1. Milady
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    Milady Contributing Member

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    How to quarantine?

    Discussion in 'Research' started by Milady, Sep 2, 2008.

    I'm trying to work out the idea of a rodent-borne illness, reminiscent of the plague, but nixing the fleas. The disease has wiped out most of the population of large city and its surrounding area, and would have wreaked havoc on the rest of the world were it not for its timely quarantine.

    So, how was it quarantined? It needs to be impermeable to the rodents themselves as well as airborne pathogens, and also it should cut off the remaining humans stuck inside from the rest of the world. My initial idea is a sort of dome, but that's not a very convenient or efficient route, and it reminds me too much of the Simpsons movie... :p.

    Any ideas?
     
  2. Scattercat
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    Scattercat Active Member

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    I imagine something somewhere in the CDC Website will help...
     
  3. thirdwind
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    thirdwind Contributing Member Contest Administrator Reviewer Contributor

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    If the rodents are infecting a city, then I'm sure some of them will leave the city. Even if there is a wall of some sort around the city, rodents will be able to get out. They can easily get around in pipes and sewers. They can even chew through some types of thin metal. Quarantining a large group of rodents is extremely hard to do unless they are in cages or a safe room.
     
  4. Wreybies
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    Wreybies The Ops Pops Operations Manager Staff Contest Administrator Supporter Contributor

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    The easiest route for a plot device like the one you mention is simply to have given members of the population imune to the the plague you are creating. It happens in actual epidemics and pandemics. There is even a group of people in Africe being studied who seem to be completely imune to the HIV virus even after repeated exposure.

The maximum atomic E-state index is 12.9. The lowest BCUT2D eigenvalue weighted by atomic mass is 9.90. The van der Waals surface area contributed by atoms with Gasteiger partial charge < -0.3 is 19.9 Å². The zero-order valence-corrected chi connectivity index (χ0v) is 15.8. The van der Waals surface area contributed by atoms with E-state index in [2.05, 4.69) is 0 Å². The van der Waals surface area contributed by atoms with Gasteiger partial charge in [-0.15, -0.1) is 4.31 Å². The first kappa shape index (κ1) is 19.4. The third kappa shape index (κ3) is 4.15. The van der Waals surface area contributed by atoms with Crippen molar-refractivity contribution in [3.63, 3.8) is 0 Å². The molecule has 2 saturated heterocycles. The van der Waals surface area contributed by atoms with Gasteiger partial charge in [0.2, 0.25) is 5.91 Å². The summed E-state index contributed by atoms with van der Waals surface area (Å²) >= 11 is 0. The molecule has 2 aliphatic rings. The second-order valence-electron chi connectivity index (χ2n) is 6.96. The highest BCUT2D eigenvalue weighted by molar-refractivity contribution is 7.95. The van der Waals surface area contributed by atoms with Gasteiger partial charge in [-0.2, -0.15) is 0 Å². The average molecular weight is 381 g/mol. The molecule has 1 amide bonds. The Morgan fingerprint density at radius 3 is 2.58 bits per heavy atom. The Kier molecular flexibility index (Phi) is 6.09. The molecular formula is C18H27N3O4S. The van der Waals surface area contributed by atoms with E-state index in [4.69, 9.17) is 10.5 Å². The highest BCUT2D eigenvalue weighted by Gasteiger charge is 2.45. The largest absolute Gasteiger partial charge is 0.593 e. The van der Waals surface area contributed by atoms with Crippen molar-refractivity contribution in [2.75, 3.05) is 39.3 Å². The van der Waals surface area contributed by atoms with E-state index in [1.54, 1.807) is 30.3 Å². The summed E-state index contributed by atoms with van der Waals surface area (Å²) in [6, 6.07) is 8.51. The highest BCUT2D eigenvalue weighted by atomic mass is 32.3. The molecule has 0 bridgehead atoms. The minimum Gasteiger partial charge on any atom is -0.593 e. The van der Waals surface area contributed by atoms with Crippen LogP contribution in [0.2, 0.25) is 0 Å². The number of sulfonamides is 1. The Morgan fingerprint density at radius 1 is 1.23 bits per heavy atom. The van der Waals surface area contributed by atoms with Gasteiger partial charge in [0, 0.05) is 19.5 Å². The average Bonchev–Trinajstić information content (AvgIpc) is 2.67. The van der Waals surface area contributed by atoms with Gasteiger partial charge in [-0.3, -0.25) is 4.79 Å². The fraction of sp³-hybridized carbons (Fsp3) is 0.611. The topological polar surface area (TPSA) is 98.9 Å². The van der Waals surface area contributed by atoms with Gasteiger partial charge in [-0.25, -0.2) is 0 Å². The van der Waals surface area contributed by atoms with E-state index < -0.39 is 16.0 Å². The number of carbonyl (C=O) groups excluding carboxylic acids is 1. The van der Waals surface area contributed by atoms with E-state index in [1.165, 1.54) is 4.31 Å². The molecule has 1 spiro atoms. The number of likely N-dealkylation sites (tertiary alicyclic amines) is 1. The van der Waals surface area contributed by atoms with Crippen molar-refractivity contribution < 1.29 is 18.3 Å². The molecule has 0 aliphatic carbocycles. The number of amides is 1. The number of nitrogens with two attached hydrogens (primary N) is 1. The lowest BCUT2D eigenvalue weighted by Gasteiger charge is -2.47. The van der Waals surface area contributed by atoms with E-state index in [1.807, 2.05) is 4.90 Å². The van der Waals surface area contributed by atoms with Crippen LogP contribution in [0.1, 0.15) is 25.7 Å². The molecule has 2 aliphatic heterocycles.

This is a simpler method than trying to create a mechanical means of deviding those who live from those who don't. My opinion, of course.
     
  5. Milady
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    Milady Contributing Member

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    The main point of the quarantine, plot-wise, would be to keep my plucky band of survivors in. Basically, I need a reason for them to not be able to leave the city, other than the fact that they'd probably be shot on sight. Since the survivors are all kids (think Lord of the Flies scenario) The plot hinges on adults coming in from outside. The rest of the outside world has not yet been exposed to the disease... but why? It's unlikely that such a large group of people would be immune while only the people who lived in that city would succumb. Should be the other way around, no?

    I suppose if all else fails, I could isolate them geographically, like on an island, and hope the rats don't jump ship... o_o
     
  6. Cogito
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    Cogito Former Mod, Retired Supporter Contributor

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    Unless the infection were no longer being transmitted, and those maintaining the quarantine have no way to know that or be certain of it.

    For example, an airborne virus that only survives in that form for several hours. Those already exposed could still develop symptoms, but no new exposure would result in infection.